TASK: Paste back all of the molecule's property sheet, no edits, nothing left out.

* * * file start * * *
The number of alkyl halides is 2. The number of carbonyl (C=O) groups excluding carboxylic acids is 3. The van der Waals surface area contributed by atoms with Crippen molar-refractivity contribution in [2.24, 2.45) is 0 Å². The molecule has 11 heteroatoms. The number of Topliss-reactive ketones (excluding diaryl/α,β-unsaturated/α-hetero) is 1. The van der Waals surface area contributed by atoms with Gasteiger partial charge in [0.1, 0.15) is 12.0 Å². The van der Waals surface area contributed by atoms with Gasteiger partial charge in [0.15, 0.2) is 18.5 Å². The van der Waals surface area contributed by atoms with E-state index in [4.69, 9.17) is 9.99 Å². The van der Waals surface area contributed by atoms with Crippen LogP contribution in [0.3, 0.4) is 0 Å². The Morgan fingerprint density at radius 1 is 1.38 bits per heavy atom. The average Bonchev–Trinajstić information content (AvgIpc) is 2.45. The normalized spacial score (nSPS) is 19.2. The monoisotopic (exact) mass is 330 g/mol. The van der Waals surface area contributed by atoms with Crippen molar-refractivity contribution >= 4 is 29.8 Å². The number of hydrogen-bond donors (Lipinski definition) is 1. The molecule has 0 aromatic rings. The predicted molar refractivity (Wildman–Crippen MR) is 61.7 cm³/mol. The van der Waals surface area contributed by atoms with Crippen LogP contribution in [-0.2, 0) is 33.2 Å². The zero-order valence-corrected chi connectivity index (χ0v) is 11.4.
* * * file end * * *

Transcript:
The number of alkyl halides is 2. The number of carbonyl (C=O) groups excluding carboxylic acids is 3. The van der Waals surface area contributed by atoms with Crippen molar-refractivity contribution in [2.24, 2.45) is 0 Å². The molecule has 11 heteroatoms. The number of Topliss-reactive ketones (excluding diaryl/α,β-unsaturated/α-hetero) is 1. The van der Waals surface area contributed by atoms with Gasteiger partial charge in [0.1, 0.15) is 12.0 Å². The van der Waals surface area contributed by atoms with Gasteiger partial charge in [0.15, 0.2) is 18.5 Å². The van der Waals surface area contributed by atoms with E-state index in [4.69, 9.17) is 9.99 Å². The van der Waals surface area contributed by atoms with Crippen LogP contribution in [0.3, 0.4) is 0 Å². The Morgan fingerprint density at radius 1 is 1.38 bits per heavy atom. The average Bonchev–Trinajstić information content (AvgIpc) is 2.45. The normalized spacial score (nSPS) is 19.2. The monoisotopic (exact) mass is 330 g/mol. The van der Waals surface area contributed by atoms with Crippen molar-refractivity contribution >= 4 is 29.8 Å². The number of hydrogen-bond donors (Lipinski definition) is 1. The molecule has 0 aromatic rings. The predicted molar refractivity (Wildman–Crippen MR) is 61.7 cm³/mol. The van der Waals surface area contributed by atoms with Crippen LogP contribution in [-0.2, 0) is 33.2 Å². The zero-order valence-corrected chi connectivity index (χ0v) is 11.4.